A conservative Iranian lawmaker was caught on video saying that women, like donkeys, have no place in parliament, sparking calls for him to be thrown out of office.
The video, which surfaced on YouTube last week, shows Nader Qazipour giving a fiery victory speech after winning reelection as a member of parliament representing the city of Urmia.
“Parliament is not the place for donkeys and foals, monkeys and women,” the 57-year-old cries, amid boasts about his fearlessness and commitment to challenging the wealthy and powerful. Qazipour was speaking candidly in his native Turkish language, independent analyst Nader Karimi Juni said, and evidently did not expect to be recorded. He has since released a halfhearted apology, as furor over what reformists are calling “Nader-gate” grew. “I was carried away by the jubilation of the election among my supporters, and said something in error,” he said. “I express my regret, and do hope the misunderstanding will be alleviated.”
The misogynistic remarks, first reported by reformist-linked media outlets, came just as women won 14 of the 290 seats in Iran's parliament – an increase from the nine seats held by women before the most recent vote. Seven more female candidates face runoff elections in April.
“He represents the fanatical, traditionalist men in our society, and should have been disqualified long ago by the Guardian Council,” Farzane, a feminist activist who declined to give her full name, said, referring to the body that accepts or rejects all candidates who wish to run for office. Sakine Omrani, an outgoing lawmaker, called on the speaker of parliament to penalize Qazipour for insulting the women of Iran.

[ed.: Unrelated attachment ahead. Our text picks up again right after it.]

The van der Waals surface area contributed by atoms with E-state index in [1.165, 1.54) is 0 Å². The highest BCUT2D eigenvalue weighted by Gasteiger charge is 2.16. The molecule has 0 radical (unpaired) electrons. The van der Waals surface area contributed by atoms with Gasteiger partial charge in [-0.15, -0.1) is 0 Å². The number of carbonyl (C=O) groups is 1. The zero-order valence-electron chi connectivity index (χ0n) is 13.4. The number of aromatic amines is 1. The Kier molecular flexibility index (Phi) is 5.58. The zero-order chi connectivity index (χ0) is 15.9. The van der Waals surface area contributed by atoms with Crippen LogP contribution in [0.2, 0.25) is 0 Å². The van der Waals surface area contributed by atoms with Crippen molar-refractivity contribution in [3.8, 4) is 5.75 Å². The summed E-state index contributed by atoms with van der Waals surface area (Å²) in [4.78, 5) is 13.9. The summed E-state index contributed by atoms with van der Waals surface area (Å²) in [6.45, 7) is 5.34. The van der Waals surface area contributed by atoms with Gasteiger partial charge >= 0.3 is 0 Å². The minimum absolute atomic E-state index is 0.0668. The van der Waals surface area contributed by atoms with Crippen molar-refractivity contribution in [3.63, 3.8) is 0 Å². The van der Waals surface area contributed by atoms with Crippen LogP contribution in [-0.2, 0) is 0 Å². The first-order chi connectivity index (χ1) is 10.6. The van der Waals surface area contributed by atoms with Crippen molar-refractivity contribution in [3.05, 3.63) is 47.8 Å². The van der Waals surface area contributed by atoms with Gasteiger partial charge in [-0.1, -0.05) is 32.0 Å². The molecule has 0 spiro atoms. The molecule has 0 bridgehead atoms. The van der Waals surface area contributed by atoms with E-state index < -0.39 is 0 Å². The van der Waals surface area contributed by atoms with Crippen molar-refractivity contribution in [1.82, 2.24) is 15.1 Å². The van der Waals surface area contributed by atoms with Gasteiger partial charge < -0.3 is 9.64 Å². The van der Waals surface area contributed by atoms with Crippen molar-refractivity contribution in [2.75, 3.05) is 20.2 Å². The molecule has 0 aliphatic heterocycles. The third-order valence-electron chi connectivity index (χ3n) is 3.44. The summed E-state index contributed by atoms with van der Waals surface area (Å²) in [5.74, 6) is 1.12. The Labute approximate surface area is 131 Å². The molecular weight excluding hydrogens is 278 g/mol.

“Nader Qazipour's comments were so obscene that I do not want to think about them,” Shahla Lahiji, a gender equality advocate, publisher and author of historical texts, told local media. “But I should say, when 600 female candidates were disqualified to run in the recent parliamentary election, that was a more important tragedy to be addressed.”
Qazipour’s crude remarks represent the feelings of many in the traditional strata of Iranian society – feelings that are becoming less acceptable to express publicly as women make gains in public life. In the years since Iran's 1979 revolution, women have occupied an average of 3% of the seats in parliament, according to official figures. The first vice president for women’s affairs was introduced during the late 1980s and early 1990s. Three Iranian presidents – Mohammad Khatami, Mahmoud Ahmadinejad and Hassan Rouhani – have had female vice presidents for environmental organization.
Mostaghim is a special correspondent.